In Deep is dark and messy; it’s a story about how we can abuse control and routine, using it to shield us from the moments that catch us off-guard and what we do to fill an impossible void. Terra Elan McVoy continues to deliver memorable, authentic characters (leading and supporting) and moments that cause you to question your own convictions and press pause on just about everything in life until you reach the last page. (And then you won’t be able to stop thinking about it so… it’s never ending — in a good way.)
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It’s Monday so I’m feeling rebellious. That’s right. I chose books by their covers. NO ONE THROW THINGS AT ME. Basically, I was in the bookstore last week, checking out the New Fiction table, and stumbled upon some beautiful looking books. Not just beautiful but bright and eye-catching. When it comes to summer, I am about bright sundresses, nail colors, lips, sunglasses… everything! I love love color. So today I want you think of these books as some gorgeous piece of clothing in a shop window or even the best looking umbrella on the beach…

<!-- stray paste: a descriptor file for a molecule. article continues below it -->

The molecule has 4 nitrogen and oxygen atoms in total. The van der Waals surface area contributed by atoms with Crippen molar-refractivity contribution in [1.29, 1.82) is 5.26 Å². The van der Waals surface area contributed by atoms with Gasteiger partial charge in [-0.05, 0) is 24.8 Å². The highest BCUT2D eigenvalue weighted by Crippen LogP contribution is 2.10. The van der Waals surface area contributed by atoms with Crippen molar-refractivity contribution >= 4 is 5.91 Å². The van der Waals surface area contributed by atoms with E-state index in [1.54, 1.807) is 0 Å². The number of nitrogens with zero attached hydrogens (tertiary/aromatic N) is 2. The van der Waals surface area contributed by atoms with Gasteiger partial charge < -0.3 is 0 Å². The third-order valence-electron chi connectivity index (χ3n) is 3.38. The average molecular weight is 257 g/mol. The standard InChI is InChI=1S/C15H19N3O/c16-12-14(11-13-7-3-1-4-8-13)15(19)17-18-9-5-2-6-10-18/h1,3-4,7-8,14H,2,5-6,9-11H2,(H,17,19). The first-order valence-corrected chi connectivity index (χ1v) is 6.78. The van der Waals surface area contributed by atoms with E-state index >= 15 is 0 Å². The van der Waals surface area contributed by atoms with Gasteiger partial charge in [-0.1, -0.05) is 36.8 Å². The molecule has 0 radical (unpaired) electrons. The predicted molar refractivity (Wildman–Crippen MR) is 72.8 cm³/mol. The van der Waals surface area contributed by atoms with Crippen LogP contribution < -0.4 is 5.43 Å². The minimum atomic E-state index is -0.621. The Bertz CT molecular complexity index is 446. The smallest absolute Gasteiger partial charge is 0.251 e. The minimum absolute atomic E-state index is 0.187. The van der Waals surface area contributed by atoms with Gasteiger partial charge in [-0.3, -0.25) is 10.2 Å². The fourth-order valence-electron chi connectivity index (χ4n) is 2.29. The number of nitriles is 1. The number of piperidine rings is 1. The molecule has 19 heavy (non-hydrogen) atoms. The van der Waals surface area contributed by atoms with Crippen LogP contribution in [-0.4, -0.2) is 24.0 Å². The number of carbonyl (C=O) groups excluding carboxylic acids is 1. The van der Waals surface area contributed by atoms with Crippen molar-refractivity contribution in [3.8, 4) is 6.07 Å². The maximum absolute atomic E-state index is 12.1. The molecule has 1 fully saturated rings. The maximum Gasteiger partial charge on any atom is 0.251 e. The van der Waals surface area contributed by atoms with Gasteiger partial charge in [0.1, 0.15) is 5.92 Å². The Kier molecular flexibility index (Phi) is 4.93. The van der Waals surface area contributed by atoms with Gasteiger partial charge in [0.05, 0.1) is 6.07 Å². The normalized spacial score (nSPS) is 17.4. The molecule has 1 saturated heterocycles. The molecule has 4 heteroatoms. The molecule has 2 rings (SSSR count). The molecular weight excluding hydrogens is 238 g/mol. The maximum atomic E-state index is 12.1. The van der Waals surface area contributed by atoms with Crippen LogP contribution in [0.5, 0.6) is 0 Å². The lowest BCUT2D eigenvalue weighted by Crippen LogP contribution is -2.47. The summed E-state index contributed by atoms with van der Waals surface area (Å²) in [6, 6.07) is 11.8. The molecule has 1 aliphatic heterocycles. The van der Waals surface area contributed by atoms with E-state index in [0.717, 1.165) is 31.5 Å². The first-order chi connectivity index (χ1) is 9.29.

Because regardless of what we are taught, a good cover is a HUGE reason why we pick up a book in the first place, right?
Let’s see what we have today…
This image doesn’t do the book cover justice. It’s so so so bright!
Description from Goodreads: Meet Tess. A vintage clothes–obsessive, she’s trapped in a frighteningly grown-up customer relations job she loathes. Still, she’s been dating the gorgeous accountant Dominic since university, and has a perfectly lovely flat, which she shares with her best friend, Kirsty. But if her life is so perfect, why does she tear up whenever anyone mentions her future?
Meet George. He’s a brilliant jazz musician who spends almost as much time breaking up fights between his bickering band mates as he does worrying about his ailing father and living up to his stockbroker girlfriend’s very high expectations. For a guy who has always believed in romance, the grim practicalities of twenty-something life have come as something of a shock. Seemingly always on the verge of a big break, he’s looking for something more…something special.